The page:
Things have changed since the Lower Haight's heyday in the DJ, hip-hop and rave culture of the '90s, but the two guys behind neighborhood DJ crew Change The Beat and its associated label, CB Records, have been doing what they can to keep some of that old flavor alive.
Illgen grew up in the North Bay, and cut his teeth playing underground parties in San Francisco and Oakland in the mid-'90s. By 2000, he was a Lower Haight resident, hosting weekly shows in San Francisco with well-respected acts like Z-trip, Madlib, Peanut Butter Wolf and DJ Design.
"The Lower Haight was wild back then, tons of hookers and street people," said Illgen, noting that parking was plentiful, because people were too scared to go to the neighborhood. "During the day, it was definitely more fun. I remember usually being the youngest and only white person around. That all unfortunately has changed since then."
Meanwhile, Smith was down south in San Diego, tapping into the underground rave and hip-hop scene through mixtapes, which eventually introduced him to Illgen's music. By the time Smith arrived in San Francisco in 2000, he was already "music nerd buddies" with Illgen.
That year, the two moved into a house together at Webster and Haight, which they affectionately dubbed "two dirty seven." As they became roommates and music collaborators, the two formed a partnership that became Change The Beat.
Change The Beat had a five-year Tuesday-night residency at Madrone, with an impressive lineup of independent artists.
"The party was packed every Tuesday night for over five years, hosting all of [independent record label] Brain Feeders' artists first gigs in San Francisco," Illgen reminisced.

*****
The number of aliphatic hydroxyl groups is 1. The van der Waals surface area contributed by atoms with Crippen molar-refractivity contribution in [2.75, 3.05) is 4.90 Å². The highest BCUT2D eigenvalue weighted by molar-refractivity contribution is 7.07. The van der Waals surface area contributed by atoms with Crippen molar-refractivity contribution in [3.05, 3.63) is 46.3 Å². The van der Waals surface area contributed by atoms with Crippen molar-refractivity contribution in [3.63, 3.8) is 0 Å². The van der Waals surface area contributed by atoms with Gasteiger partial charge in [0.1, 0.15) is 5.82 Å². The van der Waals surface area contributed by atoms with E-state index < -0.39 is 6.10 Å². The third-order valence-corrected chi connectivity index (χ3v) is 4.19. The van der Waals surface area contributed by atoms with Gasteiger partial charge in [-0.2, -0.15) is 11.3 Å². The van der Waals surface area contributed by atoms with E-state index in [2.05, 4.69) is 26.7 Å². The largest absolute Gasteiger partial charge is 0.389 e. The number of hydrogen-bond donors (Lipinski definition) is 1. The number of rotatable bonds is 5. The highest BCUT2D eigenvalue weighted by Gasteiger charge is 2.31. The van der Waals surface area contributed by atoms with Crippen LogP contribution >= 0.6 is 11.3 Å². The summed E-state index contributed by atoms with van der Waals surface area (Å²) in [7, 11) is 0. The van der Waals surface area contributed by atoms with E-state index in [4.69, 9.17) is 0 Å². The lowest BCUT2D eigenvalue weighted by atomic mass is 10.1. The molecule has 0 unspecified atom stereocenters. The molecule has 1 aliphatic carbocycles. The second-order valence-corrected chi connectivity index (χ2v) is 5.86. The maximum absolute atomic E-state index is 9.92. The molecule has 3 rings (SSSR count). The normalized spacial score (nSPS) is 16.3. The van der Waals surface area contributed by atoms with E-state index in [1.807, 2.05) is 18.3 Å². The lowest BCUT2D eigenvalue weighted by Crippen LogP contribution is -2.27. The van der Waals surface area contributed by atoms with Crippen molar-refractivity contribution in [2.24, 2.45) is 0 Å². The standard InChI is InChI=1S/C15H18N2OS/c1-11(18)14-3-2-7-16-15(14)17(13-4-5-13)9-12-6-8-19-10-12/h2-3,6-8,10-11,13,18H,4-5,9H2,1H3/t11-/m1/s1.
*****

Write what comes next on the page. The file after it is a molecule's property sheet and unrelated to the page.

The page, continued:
"We had guests like Flying Lotus, SamIYam, Dibiase, Monopoly, Slum Village [that] we then grew and threw parties at other venues in SF with artists like DJ Shadow, Madlib, Dabrye, and the Humble Magnificent Edan."
These days, the pair is focused on their CB Records imprint, which releases original music layered with "the hardest instrumental and dub beats from around the world." They're also throwing themed events, which Smith hopes will "bring a little authenticity and excitement back to the SF music scene."
"I know so many music listeners who are just not excited to go out to shows in the city, let alone [the Lower Haight]," Smith said, "They feel there just aren't that many exciting shows to go to. We'd like to change that."
The two are also releasing their own albums. Illgen is set to release "California Colors," a 12" rap record about graffiti with Ernie Fresh, which he produced with The Electro Freeze Force and the legendary electro artist Egyptian Lover. Smith will soon release a full-length hip hop record, "Everything," produced by Denly.
And after a break, the Change The Beat party is returning to Madrone tonight. Illgen and Smith are ready to share a kind of music that they believe can only be made in the Bay Area, with a rich heritage of turntable culture, freestyle hip-hop, and 1960s psychedelic music that reflects the Bay's values of experimentation and open-mindedness.
"Ultimately, CTB parties are successful because we offer something that no one else on the planet offers," said Illgen.
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